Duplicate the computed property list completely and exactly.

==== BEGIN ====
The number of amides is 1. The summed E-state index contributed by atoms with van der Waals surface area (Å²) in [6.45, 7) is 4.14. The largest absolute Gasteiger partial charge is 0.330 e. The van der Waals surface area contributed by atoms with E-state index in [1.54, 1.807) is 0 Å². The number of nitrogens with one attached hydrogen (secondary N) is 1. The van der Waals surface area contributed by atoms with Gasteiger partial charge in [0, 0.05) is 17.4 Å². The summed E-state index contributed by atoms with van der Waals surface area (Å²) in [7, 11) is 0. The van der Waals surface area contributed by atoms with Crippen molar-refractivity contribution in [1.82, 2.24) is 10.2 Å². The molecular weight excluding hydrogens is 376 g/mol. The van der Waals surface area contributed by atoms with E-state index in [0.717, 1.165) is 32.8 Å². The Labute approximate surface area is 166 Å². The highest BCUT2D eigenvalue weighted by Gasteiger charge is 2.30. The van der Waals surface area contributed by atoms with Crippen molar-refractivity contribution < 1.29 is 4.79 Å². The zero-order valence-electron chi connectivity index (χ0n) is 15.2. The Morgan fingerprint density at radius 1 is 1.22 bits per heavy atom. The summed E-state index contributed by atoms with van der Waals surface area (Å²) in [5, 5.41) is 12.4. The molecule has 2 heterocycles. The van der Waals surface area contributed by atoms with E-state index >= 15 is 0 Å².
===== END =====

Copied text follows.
The number of amides is 1. The summed E-state index contributed by atoms with van der Waals surface area (Å²) in [6.45, 7) is 4.14. The largest absolute Gasteiger partial charge is 0.330 e. The van der Waals surface area contributed by atoms with E-state index in [1.54, 1.807) is 0 Å². The number of nitrogens with one attached hydrogen (secondary N) is 1. The van der Waals surface area contributed by atoms with Gasteiger partial charge in [0, 0.05) is 17.4 Å². The summed E-state index contributed by atoms with van der Waals surface area (Å²) in [7, 11) is 0. The van der Waals surface area contributed by atoms with Crippen molar-refractivity contribution in [1.82, 2.24) is 10.2 Å². The molecular weight excluding hydrogens is 376 g/mol. The van der Waals surface area contributed by atoms with E-state index in [0.717, 1.165) is 32.8 Å². The Labute approximate surface area is 166 Å². The highest BCUT2D eigenvalue weighted by Gasteiger charge is 2.30. The van der Waals surface area contributed by atoms with Crippen molar-refractivity contribution < 1.29 is 4.79 Å². The zero-order valence-electron chi connectivity index (χ0n) is 15.2. The Morgan fingerprint density at radius 1 is 1.22 bits per heavy atom. The summed E-state index contributed by atoms with van der Waals surface area (Å²) in [5, 5.41) is 12.4. The molecule has 2 heterocycles. The van der Waals surface area contributed by atoms with E-state index >= 15 is 0 Å².